How surprising for Zeyad then, to find himself in a blog-gathering like the one he lamented only a month later, the gathering was hugely discussed and overblown in a lot of Iraqi blogs, mostly the ones who actually met. It looks like there were several meetings, It is reported that the all the bloggers participated in these meetings at any time are 11:
Anarki13, Zeyad, Nabil, Hala_S, Konfused Kid, Morbid Smile, Micho, Attawie, 24, Baghdad Treasure and I Was There.
All the meetings reportedly assumed an unofficial friendly tone and were not the nucleus of any consistent collaboration or community of any sorts. These bloggers share diverging interests from politics, culture, art, music and day-to-day literary. So it could hardly take any direction other than simple offhand socialization.

You can also read this related post about the state of Iraqi blogosphere by its original patron saint, Emigre.

4. Konfused Kid, Salam Adil & The Google Group: A Hope Squandered

Perhaps the largest collaborative effort done in the Iraqi blogosphere was the mass-rant initaitated by Konfused Kid, in response to a statement posted by Iraq The Model, the 2nd most successful blog of the Big Five, regarding the Lancet Study. In a very determined note, Konfused Kid sent emails to all the bloggers he could find asking for their reactions regarding the post, it was a smart move considering that many bloggers have a negative view of the infamous ITM, and the surprising results, in which 37 bloggers participated, is impressive indeed. I for one have long given up on Iraqi bloggers actively enganging in topics, this suggested there still might be hope to one day create a fledging, bustling community.The birthchild of this discussion was the creation of a Google group by Salam Adil, who harped on the gathering interest and created the group, many bloggers who were involved in the discussion joined, but little happened after that, most of the subscribed members have lost interest in posting, and currently it is only kept alive by a handful of bloggers who exchange trivial jokes and topics between themselves like any other cluttered mailing group, hope for a focused, structured discussion has been sidelined for the moment. The Google group, like previous attempts before it, has failed so far.I believe the reason for its failure was that the bloggers have a short-attention span and would rather join only if the topics discussed touches them directly, as it perhaps did with the ITM-rant, which dissected another blogger.It deserves commendation however, for not being left out, it is still being kept alive thanks to the dedication of several members, but one wonders whether it is worth keeping.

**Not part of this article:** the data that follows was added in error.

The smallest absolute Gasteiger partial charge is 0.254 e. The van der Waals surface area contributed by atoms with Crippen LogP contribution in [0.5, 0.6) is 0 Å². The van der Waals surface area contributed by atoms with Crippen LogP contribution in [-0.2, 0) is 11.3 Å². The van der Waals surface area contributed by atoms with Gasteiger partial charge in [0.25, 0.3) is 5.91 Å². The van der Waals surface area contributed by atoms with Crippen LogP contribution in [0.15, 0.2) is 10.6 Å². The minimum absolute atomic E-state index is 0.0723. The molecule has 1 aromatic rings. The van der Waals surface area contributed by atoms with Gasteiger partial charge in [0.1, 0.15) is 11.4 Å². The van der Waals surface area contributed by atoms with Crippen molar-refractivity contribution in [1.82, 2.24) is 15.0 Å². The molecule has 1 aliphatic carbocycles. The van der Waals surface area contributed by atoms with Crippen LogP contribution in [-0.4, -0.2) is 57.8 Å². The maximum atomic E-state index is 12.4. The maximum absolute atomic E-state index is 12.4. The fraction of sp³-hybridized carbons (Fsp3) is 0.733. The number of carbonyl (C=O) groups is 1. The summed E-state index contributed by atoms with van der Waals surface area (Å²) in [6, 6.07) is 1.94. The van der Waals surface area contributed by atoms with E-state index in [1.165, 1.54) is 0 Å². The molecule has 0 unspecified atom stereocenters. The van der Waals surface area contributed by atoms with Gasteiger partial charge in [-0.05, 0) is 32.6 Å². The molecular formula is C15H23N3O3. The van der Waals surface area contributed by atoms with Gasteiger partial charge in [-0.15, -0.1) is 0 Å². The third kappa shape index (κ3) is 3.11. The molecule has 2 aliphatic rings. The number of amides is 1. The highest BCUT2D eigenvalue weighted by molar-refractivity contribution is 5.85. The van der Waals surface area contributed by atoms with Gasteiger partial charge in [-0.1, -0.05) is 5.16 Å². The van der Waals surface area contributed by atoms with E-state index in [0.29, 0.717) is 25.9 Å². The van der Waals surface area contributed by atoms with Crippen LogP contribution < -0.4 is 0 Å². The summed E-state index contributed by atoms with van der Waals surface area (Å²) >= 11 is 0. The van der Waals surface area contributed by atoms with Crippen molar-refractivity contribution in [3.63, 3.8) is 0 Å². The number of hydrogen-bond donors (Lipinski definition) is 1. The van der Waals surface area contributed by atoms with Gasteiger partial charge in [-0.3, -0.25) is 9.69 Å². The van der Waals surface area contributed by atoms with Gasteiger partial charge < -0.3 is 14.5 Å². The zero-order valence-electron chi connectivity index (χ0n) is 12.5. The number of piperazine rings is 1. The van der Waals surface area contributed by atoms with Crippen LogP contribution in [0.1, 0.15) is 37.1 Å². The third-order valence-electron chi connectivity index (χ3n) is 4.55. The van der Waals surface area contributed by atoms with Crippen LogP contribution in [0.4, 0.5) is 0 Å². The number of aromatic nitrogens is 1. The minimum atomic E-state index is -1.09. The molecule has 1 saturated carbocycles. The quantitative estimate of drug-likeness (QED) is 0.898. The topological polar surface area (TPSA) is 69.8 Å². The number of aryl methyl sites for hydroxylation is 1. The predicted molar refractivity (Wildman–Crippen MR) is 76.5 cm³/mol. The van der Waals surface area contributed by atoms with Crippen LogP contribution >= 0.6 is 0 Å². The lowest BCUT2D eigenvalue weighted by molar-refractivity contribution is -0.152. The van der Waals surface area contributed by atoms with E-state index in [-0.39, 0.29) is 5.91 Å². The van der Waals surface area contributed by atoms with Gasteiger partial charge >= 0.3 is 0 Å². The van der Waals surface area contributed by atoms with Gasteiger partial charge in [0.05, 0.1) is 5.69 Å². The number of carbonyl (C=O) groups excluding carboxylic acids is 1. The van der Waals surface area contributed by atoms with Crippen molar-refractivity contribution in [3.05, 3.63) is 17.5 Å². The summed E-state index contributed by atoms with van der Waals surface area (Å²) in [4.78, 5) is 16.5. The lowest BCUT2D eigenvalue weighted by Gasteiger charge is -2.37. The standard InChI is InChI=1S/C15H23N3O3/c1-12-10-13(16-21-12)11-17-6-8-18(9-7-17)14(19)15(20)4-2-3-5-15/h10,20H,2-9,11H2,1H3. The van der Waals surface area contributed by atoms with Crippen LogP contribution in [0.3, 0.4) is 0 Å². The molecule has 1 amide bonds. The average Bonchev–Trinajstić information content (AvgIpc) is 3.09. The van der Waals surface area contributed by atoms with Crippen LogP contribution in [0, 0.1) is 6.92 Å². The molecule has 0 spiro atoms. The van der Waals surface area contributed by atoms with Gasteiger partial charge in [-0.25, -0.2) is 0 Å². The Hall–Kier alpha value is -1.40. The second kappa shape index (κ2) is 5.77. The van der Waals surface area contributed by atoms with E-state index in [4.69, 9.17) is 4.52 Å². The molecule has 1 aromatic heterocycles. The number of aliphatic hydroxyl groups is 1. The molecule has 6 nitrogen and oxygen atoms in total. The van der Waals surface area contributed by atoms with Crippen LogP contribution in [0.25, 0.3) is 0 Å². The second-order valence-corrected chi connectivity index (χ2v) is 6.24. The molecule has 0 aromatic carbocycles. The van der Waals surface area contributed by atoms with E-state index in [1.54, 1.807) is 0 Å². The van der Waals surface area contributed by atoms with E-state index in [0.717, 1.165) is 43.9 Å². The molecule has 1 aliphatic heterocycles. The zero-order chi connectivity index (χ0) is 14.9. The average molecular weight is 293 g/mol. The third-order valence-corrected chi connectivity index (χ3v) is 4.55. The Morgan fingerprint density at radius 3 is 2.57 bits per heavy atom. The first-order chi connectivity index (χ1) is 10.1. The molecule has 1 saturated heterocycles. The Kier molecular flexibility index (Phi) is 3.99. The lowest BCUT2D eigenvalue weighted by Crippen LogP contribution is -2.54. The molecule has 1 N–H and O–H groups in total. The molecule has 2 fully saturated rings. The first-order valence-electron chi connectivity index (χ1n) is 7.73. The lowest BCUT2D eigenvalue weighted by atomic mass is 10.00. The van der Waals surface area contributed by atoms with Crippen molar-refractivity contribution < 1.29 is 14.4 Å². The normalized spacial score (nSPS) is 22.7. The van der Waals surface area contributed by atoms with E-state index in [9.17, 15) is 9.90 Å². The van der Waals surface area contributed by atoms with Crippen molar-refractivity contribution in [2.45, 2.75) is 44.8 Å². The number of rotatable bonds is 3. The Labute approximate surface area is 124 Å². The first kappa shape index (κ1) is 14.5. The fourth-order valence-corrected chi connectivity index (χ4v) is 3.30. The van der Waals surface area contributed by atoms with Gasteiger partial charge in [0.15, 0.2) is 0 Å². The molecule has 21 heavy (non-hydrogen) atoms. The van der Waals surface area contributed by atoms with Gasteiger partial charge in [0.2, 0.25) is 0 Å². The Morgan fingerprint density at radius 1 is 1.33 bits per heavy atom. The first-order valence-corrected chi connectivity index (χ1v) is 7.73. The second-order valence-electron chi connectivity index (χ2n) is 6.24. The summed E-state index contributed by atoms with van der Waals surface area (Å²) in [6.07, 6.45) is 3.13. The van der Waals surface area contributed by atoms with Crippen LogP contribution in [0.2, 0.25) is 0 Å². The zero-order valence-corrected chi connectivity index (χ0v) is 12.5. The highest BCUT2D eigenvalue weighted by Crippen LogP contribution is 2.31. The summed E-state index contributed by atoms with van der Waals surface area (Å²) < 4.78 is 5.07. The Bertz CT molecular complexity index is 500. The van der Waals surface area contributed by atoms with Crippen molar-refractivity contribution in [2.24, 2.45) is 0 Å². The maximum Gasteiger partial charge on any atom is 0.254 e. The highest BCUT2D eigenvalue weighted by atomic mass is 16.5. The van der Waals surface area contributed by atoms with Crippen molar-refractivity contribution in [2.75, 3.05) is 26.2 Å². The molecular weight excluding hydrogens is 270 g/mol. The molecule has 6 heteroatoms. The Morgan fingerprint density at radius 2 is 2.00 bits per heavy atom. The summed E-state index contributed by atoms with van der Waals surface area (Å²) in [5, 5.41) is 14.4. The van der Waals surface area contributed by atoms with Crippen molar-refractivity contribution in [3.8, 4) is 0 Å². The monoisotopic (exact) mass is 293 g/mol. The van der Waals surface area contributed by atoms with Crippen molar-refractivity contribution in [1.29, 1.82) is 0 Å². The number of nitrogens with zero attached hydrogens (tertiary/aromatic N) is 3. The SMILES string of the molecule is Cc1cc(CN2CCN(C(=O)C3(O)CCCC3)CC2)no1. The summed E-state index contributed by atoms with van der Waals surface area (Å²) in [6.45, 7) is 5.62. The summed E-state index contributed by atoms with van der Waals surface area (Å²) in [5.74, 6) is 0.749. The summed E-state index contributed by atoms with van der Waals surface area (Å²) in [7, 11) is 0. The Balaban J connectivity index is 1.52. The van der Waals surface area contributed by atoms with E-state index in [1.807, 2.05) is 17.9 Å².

Salam Adil also had the previous

5. El Delilah:

Very few new bloggers catch the spotlight as El Delilah did, a female blogger who managed to attract attention by giving especially unforgiving reviews of Iraqi blogs, this is not the first time an Iraqi reviews site has popped up, this was tackled briefly by Truth About Iraqis, who flirted with the idea for 2 or 3 posts before he left that route into a more political direction. Her reviews are hardly realistic, often ending up as comic exaggerations that is based on prejudice more than anything else. However, she is an intersting anomaly that deserves further analysis, something that I intend to do in the future when I begin reviewing Iraqi blogs.

Another blog which offers opinions on Iraqi blogs is the Iraqi Bloggers Central, it is created by a team of Americans, while it's generally focused on Iraqi bloggers, it sometimes posts about different stuff, it judges all Iraqi blogs by its extremely pro-American bias and is quite unpopular with the Iraqi blogosphere in general.

p.s. I am not an established observer and may have missed a few things, all Iraqi bloggers are welcome to inform me of anything I left out or reported inaccurately.